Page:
Tounsi was unable to attend the event in person, so delegates were instead shown a recorded virtual conversation with moderator John Rimmer.


The World Health Organization’s goal was to vaccinate at least 10% of every country by September of 2021 and 70% globally by the middle of next year.

The sharpness of Africa’s vaccine disparity was referenced, with the continent accounting for a tiny proportion of the seven billion doses administrated across the globe.

“It has the consequence of marginalising Africa for air travel,” exclaimed Tounsi.

The well-documented challenge facing Africa remains the liberalisation of its skies, with work continuing to create an Open Skies treaty under the Single African Air Transport Market (SAATM).

However, only a small number of countries have subscribed to date, presenting a challenge when it comes to accelerating meaningful change.

Live entertainment and exquisite dining made the MEADFA Gala Dinner sponsored by Dubai Duty Free one of the standout fixtures of the week as industry executives enjoyed the association’s first physical event since 2019.

“It is clear that the benefit of Open Skies means the ability to catalyse access to new markets,” added Tounsi.

In an unorthodox, yet information-rich address, Kamil Al-Awadhi, Regional Vice President Africa and Middle East at IATA questioned what the ‘new normal’ for travel retail and transport looks like.

“We can’t operate as we did in 2019,” he declared. “We need to adapt… the whole [aviation] ecosystem needs to adapt. Having a crisis is unfortunate, but not learning from a crisis is unforgivable.”

While previous crises such as SARS helped prepare contingencies for economies to protect themselves, Al-Awadhi reminded that the default position is usually to move on, without documenting the situation and the result means a revert back to the start.

At the peak of the Covid-19 crisis international traffic was down by 98%, according to IATA data.

Al-Awadhi said the industry is looking at a roughly 40% recovery in 2021.

Real concerns over passenger processing times at airports continue to exist, delegates heard.

In a presentation touching on the development of the IATA Travel Pass, Al-Awadhi said that processing times are up to eight hours at pre-Covid volumes. He also flagged challenges around digitising documentation for travellers referencing the introduction of the aforementioned IATA Travel Pass.

Al-Awadhi said: “If we return back to 2019 numbers, we’ll end up with roughly 6.5 hours of pax involvement. Does it mean they will spend more time in the wrong place? Definitely.”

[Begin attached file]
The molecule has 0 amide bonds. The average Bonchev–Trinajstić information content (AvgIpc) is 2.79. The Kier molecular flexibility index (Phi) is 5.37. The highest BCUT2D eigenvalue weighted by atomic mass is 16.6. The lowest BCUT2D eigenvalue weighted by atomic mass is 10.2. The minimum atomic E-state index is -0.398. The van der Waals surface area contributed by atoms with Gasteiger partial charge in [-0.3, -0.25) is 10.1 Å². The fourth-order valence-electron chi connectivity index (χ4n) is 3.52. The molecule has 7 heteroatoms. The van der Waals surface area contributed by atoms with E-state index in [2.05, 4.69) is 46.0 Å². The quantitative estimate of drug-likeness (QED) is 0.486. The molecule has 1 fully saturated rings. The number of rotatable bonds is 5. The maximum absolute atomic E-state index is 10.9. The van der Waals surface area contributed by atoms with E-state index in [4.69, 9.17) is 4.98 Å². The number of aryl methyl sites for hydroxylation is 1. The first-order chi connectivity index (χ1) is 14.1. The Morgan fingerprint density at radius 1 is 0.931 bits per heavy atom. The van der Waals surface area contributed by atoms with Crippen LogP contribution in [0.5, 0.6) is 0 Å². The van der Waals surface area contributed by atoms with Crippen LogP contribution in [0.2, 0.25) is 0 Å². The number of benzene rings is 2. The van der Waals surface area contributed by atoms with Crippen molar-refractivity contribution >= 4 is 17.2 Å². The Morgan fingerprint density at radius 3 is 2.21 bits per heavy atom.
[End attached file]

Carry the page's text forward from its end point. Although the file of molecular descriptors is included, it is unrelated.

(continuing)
Delegates were then treated to up-to-date snapshots on tourism trends and passenger forward booking levels courtesy of ForwardKeys’ Vice president Business Development Travel Retail Gordon Clark, who also shared insights on the short-term future of travel in Middle East and Africa.

In a fitting finale to the day, Bahrain Duty Free Chief Executive Officer Bassam Al Wardi invited delegates on a virtual tour of the new airport terminal, which opened in January.

Bassam Al Wardi excited MEADFA Conference delegates with a digital fly-by tour of the new duty free and travel retail facilities at Bahrain International Airport’s impressive new terminal, which opened in January. The terminal feature more than 4,500sq m of duty free space including a substantial footprint devoted to luxury.

To prepare for the opening, Bahrain Duty Free listened to key stakeholders, including suppliers and customers.

The travel retailer assessed what customers are searching for from a duty free store. During the lockdown, at home business processes such as digital ordering helped the travel retailer’s teams.

Since the fanfare of the new terminal opening earlier this year, Bahrain Duty Free has scored some impressive metrics compared to 2019. These include a 175% increase in space; +28% overall penetration, +92% increase in spend and +50% ATV.

Speaking about the importance of digital, Al Wardi said self-service has been an important development.

He spoke about the convenience of integrated locker pickup solutions including instore to buoy incremental spending. Since the opening, this mechanism has proven popular. All paperwork is also processed automatically.

Stay close to TRBusiness for a Day 2 report from the MEADFA Conference.

Main image source: MEADFA.